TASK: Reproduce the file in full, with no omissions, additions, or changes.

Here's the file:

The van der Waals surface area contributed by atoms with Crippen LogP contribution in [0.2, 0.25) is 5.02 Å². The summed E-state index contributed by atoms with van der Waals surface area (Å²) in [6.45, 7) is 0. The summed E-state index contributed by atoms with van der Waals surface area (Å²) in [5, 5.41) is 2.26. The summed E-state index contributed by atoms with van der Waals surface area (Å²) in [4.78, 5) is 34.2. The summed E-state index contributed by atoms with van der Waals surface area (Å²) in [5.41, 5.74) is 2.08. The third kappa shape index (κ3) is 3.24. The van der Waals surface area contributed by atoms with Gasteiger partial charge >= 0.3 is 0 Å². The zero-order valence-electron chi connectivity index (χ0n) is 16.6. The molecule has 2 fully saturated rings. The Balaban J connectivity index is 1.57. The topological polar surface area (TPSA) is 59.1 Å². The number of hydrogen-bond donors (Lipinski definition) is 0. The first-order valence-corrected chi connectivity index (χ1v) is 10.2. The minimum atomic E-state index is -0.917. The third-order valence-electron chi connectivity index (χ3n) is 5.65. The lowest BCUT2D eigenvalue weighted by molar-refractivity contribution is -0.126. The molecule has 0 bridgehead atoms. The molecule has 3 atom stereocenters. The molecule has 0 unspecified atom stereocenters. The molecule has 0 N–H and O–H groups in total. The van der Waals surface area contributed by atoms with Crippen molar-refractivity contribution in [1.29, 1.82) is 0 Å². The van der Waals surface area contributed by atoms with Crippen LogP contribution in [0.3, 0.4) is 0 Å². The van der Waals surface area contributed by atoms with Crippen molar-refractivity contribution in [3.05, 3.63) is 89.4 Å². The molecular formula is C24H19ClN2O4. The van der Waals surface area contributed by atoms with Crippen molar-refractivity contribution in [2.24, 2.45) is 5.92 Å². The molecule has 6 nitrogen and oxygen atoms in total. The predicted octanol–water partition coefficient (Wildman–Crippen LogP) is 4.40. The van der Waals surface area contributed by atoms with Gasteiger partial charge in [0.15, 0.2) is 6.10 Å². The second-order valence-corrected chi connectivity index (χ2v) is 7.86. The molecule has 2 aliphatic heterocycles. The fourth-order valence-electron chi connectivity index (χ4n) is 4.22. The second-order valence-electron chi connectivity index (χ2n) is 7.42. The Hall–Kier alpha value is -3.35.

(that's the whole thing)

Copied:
The van der Waals surface area contributed by atoms with Crippen LogP contribution in [0.2, 0.25) is 5.02 Å². The summed E-state index contributed by atoms with van der Waals surface area (Å²) in [6.45, 7) is 0. The summed E-state index contributed by atoms with van der Waals surface area (Å²) in [5, 5.41) is 2.26. The summed E-state index contributed by atoms with van der Waals surface area (Å²) in [4.78, 5) is 34.2. The summed E-state index contributed by atoms with van der Waals surface area (Å²) in [5.41, 5.74) is 2.08. The third kappa shape index (κ3) is 3.24. The van der Waals surface area contributed by atoms with Gasteiger partial charge >= 0.3 is 0 Å². The zero-order valence-electron chi connectivity index (χ0n) is 16.6. The molecule has 2 fully saturated rings. The Balaban J connectivity index is 1.57. The topological polar surface area (TPSA) is 59.1 Å². The number of hydrogen-bond donors (Lipinski definition) is 0. The first-order valence-corrected chi connectivity index (χ1v) is 10.2. The minimum atomic E-state index is -0.917. The third-order valence-electron chi connectivity index (χ3n) is 5.65. The lowest BCUT2D eigenvalue weighted by molar-refractivity contribution is -0.126. The molecule has 0 bridgehead atoms. The molecule has 3 atom stereocenters. The molecule has 0 unspecified atom stereocenters. The molecule has 0 N–H and O–H groups in total. The van der Waals surface area contributed by atoms with Crippen molar-refractivity contribution in [1.29, 1.82) is 0 Å². The van der Waals surface area contributed by atoms with Crippen LogP contribution in [0.3, 0.4) is 0 Å². The van der Waals surface area contributed by atoms with Crippen molar-refractivity contribution in [3.05, 3.63) is 89.4 Å². The molecular formula is C24H19ClN2O4. The van der Waals surface area contributed by atoms with Crippen molar-refractivity contribution in [2.24, 2.45) is 5.92 Å². The molecule has 6 nitrogen and oxygen atoms in total. The predicted octanol–water partition coefficient (Wildman–Crippen LogP) is 4.40. The van der Waals surface area contributed by atoms with Gasteiger partial charge in [0.15, 0.2) is 6.10 Å². The second-order valence-corrected chi connectivity index (χ2v) is 7.86. The molecule has 2 aliphatic heterocycles. The fourth-order valence-electron chi connectivity index (χ4n) is 4.22. The second-order valence-electron chi connectivity index (χ2n) is 7.42. The Hall–Kier alpha value is -3.35.